6. May 13, 2014

### Chalnoth

The way I like to think of it is in terms of the first Friedmann equation:

$$H^2 = {8 \pi G \over 3}\rho - {k c^2 \over a^2}$$

The parameter on the left, $H$, is the rate of expansion. Basically, it's how fast things are moving away one another (or towards, if negative).

The matter density, $\rho$, is how much stuff there is in the universe (note: this also includes exotic stuff like dark energy, so don't take the definition of "matter" too seriously or narrowly for the rest of what I'm saying here).

This is, in a way, the analog of what happens with a ball you throw from the Earth. If it's moving too slowly, it comes back and lands on the Earth again. If it's moving too quickly, it escapes the Earth's gravity and goes on forever.

Curvature is like this: it's a way of writing down the relationship between the rate of expansion and how much stuff is in the universe. It also happens to impact the shape of the universe, due to the way in which gravity behaves.

7. May 28, 2014

### Trenton

I too have contemplated this issue at length but too little avail. Firstly as I understand it, it is spacetime that is curved. Space is simply contracted under the stress-energy tensor. Secondly, there appears to be no way of measuring how contracted the space you are in is. Indeed this is the whole point of the word 'relativity' in both SR and GR.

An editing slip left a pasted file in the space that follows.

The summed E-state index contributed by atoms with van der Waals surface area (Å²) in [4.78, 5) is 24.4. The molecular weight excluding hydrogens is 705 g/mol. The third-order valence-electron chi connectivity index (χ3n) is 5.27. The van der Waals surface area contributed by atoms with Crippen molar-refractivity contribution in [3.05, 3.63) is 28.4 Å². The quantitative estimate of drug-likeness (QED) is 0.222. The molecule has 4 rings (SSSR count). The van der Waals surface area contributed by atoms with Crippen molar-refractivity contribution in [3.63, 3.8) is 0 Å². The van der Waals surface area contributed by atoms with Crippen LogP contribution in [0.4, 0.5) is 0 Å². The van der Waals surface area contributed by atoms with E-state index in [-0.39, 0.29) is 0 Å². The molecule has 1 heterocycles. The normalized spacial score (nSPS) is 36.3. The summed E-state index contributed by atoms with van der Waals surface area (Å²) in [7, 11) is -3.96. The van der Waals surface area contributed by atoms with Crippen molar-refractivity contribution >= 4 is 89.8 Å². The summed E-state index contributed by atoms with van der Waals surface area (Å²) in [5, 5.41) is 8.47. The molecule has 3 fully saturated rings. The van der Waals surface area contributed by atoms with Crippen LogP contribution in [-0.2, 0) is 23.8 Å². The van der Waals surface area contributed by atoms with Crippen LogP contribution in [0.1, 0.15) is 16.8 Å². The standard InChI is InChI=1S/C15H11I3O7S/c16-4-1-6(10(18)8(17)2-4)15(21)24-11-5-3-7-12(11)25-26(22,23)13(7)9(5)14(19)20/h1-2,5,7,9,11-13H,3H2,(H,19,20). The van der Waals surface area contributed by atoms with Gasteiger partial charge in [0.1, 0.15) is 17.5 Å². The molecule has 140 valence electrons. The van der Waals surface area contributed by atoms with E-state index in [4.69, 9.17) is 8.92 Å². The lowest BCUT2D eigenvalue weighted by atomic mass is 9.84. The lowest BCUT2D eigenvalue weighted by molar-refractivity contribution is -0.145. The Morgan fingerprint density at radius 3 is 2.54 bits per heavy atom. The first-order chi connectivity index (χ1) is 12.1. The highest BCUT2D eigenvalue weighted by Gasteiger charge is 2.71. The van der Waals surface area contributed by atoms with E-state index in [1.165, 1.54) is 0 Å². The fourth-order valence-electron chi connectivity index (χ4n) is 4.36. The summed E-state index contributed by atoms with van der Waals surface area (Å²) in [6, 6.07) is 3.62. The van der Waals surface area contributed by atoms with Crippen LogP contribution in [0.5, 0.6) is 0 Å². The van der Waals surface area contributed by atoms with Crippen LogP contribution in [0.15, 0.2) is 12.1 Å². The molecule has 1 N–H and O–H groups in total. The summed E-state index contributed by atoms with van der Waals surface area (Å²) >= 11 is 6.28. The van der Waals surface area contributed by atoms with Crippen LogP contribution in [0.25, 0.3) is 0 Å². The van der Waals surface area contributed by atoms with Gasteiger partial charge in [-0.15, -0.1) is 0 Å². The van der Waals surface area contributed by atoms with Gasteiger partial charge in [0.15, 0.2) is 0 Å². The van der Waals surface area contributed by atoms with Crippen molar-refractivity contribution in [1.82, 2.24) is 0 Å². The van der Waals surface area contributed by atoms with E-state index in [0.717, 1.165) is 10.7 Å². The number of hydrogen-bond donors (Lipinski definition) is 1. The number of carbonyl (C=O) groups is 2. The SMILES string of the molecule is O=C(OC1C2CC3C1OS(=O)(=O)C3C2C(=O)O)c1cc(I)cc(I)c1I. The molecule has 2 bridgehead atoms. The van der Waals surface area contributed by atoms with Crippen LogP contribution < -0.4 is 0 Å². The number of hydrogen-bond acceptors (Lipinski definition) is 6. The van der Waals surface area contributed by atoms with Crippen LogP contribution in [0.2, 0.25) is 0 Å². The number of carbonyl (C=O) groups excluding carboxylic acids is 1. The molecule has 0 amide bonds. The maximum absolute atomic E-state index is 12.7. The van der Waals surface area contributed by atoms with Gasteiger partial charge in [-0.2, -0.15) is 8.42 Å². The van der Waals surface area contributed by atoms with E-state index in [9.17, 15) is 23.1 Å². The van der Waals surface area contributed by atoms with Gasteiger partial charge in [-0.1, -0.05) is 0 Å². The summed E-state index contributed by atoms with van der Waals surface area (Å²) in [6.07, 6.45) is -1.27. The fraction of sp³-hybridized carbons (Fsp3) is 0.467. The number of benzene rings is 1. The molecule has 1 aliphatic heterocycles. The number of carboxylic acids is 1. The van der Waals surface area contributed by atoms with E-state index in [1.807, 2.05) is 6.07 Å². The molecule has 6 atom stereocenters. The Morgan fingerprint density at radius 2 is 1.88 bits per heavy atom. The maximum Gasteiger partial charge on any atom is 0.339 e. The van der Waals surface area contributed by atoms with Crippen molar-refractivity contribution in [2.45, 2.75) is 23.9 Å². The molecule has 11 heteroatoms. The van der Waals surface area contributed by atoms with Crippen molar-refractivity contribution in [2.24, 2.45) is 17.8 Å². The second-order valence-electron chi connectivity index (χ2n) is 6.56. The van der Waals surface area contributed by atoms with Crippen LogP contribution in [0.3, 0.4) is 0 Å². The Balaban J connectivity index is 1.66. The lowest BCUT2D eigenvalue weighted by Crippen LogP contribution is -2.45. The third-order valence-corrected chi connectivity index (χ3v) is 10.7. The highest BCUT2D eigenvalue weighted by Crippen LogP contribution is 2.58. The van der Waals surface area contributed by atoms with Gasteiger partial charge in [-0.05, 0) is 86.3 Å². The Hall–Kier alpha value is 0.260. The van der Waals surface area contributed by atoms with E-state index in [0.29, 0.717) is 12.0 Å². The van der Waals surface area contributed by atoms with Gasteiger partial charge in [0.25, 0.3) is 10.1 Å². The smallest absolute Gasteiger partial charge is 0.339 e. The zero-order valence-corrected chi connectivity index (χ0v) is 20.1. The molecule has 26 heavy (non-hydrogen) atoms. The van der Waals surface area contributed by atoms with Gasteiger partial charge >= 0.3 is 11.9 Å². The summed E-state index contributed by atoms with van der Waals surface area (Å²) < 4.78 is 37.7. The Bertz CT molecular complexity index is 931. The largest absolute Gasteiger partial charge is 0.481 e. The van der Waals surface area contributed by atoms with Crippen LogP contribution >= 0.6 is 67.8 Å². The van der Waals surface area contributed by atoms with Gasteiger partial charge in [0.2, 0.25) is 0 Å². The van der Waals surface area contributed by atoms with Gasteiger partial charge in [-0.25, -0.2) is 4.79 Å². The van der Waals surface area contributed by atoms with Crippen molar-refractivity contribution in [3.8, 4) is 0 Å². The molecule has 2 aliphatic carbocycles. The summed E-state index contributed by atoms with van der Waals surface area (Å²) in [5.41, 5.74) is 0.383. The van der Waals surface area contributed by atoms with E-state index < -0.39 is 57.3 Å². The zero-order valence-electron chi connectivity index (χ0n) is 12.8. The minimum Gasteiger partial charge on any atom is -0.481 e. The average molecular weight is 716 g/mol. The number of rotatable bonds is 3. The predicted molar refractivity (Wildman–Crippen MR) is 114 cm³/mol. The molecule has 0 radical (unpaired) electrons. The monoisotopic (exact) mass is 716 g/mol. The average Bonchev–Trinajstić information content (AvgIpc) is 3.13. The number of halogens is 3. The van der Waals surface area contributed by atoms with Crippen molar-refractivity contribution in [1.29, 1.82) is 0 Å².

The contraction does become more severe the nearer you are to the source of gravity of course. And as I understand it, this contraction sets up a radially inward 'flow' of space towards dense objects - and when this 'flow' hits the speed of light, we have a black hole event horizon. While nothing may move faster than c through space there is no limit to this flow in GR. So inside a BH, the flow gets faster and faster.

If we consider the case of two astronauts falling into a black hole, one a short time after the other, they can still see each other even when both are inside the EH. The first will be overtaken by photons from the second as they move inward at flow + c and the second will run into the photons emitted by the first as these move inward at flow - c. Only when the flow in the locale of the first exceeds the flow in the locale of the second by c does this cease to be the case (a horizon in its own right). In the meantime they each appear to the other as receeding and becoming redder, at an ever increasing rate.

If instead of two astronauts it were thousands, they would see something similar to what we see with the galaxies - ie the further away the faster the recession in an apparently linear relationship (ie space is flat)

In view of this I wonder if we can even determine that the universe is contracting or expanding - let alone at what rate. But assuming it is expanding, and that it is doing so from a disrupted singularity (big bang), is it not more reasonable to assume that a collapsing gravity field would cause an appently flat and accelerating expansion?

I note that if you devide c by the hubble constant you get 13.8 billion years. I find myself thinking like a policemen. I see something that looks like a coincidence and I smell a rat.